If your baby’s cute gummy smile is gone and the first teeth have arrived, you might be wondering when it’s time to book your child’s first appointment with the family dentist. The answer is as soon as possible. The Australian Dental Association recommends that the initial checkup happens when a tooth becomes visible or when the child turns one, whichever comes first. Here’s what you can expect during your first visit. What will happen during the visit? The dentist will check all of your child’s teeth for spotting or decay, as well as assess potential problems with gums or jaws. In most cases the examination won’t take long at all and your child won’t be required to sit still for a long time.  Your dentist will then discuss with you how to care for your child’s teeth. You’ll learn techniques for effective brushing, as well as some ways to deal with reluctant kids, who try to avoid brushing at all cost. You’ll have all your questions answered about dental hygiene, decay prevention, your child’s sucking habits, teething and suitable nutrition. Make a note of everything you’d like to ask in advance, so that you don’t forget.   Will it be stressful for your child? Family dentists have been trained to work with babies and children. They know exactly how to get children’s attention and how to distract them when needed. There may be a few toys that will keep your child occupied and you may even come out with a little gift like a sticker or a new, special tooth-brush. These early visits are important not only as a way to monitor your child’s dental health, but also for developing trust and a positive relationship with the dentist. When there’s a real problem, dental treatment will be less stressful for your child if it’s done by someone they know well and they’ve shared lots of laughs with. How can you prepare? Let your child know in advance what’s happening, while not making a big deal out of it. Stay positive when you’re talking about the family dentist and don’t use the dental visit as a threat when your child is not keen on brushing. If you have any fears or distressing memories of your own, be careful not to pass them on. Most adults aren’t looking forward to their dental appointments, but for your child a visit to the family dentist may very well become an exciting adventure.  For more information, contact a family dentist like DC...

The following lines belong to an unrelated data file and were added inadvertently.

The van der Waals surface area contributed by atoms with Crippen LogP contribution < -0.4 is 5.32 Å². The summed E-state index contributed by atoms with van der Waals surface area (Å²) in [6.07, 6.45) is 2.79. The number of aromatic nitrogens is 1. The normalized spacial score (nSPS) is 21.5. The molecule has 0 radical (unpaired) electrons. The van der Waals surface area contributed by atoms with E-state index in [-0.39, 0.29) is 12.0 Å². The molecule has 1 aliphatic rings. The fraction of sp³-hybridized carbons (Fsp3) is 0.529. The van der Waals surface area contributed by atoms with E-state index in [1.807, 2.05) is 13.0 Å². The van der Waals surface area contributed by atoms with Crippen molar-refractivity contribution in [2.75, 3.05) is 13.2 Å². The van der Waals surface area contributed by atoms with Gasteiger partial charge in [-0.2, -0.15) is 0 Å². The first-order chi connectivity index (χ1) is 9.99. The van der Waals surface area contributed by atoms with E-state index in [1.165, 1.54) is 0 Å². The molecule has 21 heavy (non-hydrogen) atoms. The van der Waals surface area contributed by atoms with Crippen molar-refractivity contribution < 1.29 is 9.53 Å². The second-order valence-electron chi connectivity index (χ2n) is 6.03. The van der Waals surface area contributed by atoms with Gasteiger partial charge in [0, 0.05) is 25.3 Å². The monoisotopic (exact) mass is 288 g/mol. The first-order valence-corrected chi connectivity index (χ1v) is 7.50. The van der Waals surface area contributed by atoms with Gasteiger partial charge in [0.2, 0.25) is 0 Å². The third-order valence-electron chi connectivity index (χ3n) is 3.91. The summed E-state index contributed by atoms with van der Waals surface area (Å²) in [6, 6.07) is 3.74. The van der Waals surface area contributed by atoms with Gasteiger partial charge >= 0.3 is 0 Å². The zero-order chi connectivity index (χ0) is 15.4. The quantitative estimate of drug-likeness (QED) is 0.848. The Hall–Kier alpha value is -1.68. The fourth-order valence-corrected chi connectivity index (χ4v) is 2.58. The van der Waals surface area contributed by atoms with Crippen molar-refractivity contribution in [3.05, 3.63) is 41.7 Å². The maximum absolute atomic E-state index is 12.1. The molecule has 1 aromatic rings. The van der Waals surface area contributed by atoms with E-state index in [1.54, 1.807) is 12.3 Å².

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How to enhance your smile

Posted by on Apr 13, 2016 in Uncategorized | Comments Off on How to enhance your smile

People’s teeth affect both their physical and psychological well being. In addition to helping them to smile, and to speak clearly and coherently, they also enable them to break down the food they eat, so that their body can begin the process of digestion. Additionally, the condition of a person’s teeth can affect their overall physical appearance; missing teeth can actually altar the shape of the face, causing skin bunching and sunken cheeks. Moreover, severely discoloured, crooked or chipped teeth can often negatively affect a person’s perception of themselves, and lead to low self-esteem. For all of these reasons and more, it is essential to look after your teeth; here, we offer a few pieces of advice on how to do this. Master the basics A consistent and thorough daily dental hygiene routine is an absolute must if you want to prevent oral diseases, and keep your smile in tip-top condition for the rest of your life. The website Dental Health recommends that people brush their teeth at least twice a day, using a toothpaste that contains fluoride. Additionally, you should use floss or inter-dental brushes each night, to clean out any food particles between your teeth that your toothbrush may not have caught. Pay a visit to your dentist Regular trips to your dentist for check-ups and teeth cleaning will also greatly enhance your smile, by helping to reduce the risk of stain build-up and tooth loss.  During a check-up, your dentist will carefully examine your teeth, looking for things such as tartar, cavities, gingivitis and other signs of decay and oral disease. Depending on what they find, they may then recommend further treatment. They will also usually carry out a teeth cleaning, during which they will remove tartar build-up and polish the teeth to remove stains. Ideally, you should visit your dentist for a routine check-up and cleaning every six months. Keep your teeth pearly white Whitening your teeth can have a surprisingly significant effect on your general appearance, and is a relatively simple way to enhance your smile. The first step towards a brighter smile is to avoid drinks like red wine, tea and coffee, as these contain tannins which can cause staining. However, whilst this can help, the most effective way to lighten your teeth is to book an appointment with your dentist for a professional whitening treatment. They will typically do this usin a solution of hydrogen peroxide, which they will then apply to the teeth using a custom-made tray. In some instances, where a person’s tooth discolouration cannot be addressed using standard whitening treatments, veneers may be a better alternative. WebMD explains that these are extremely thin tooth-shaped covers, usually made from porcelain, which can improve the appearance of a tooth’s colour, size and shape. For tips on dental health, contact your local...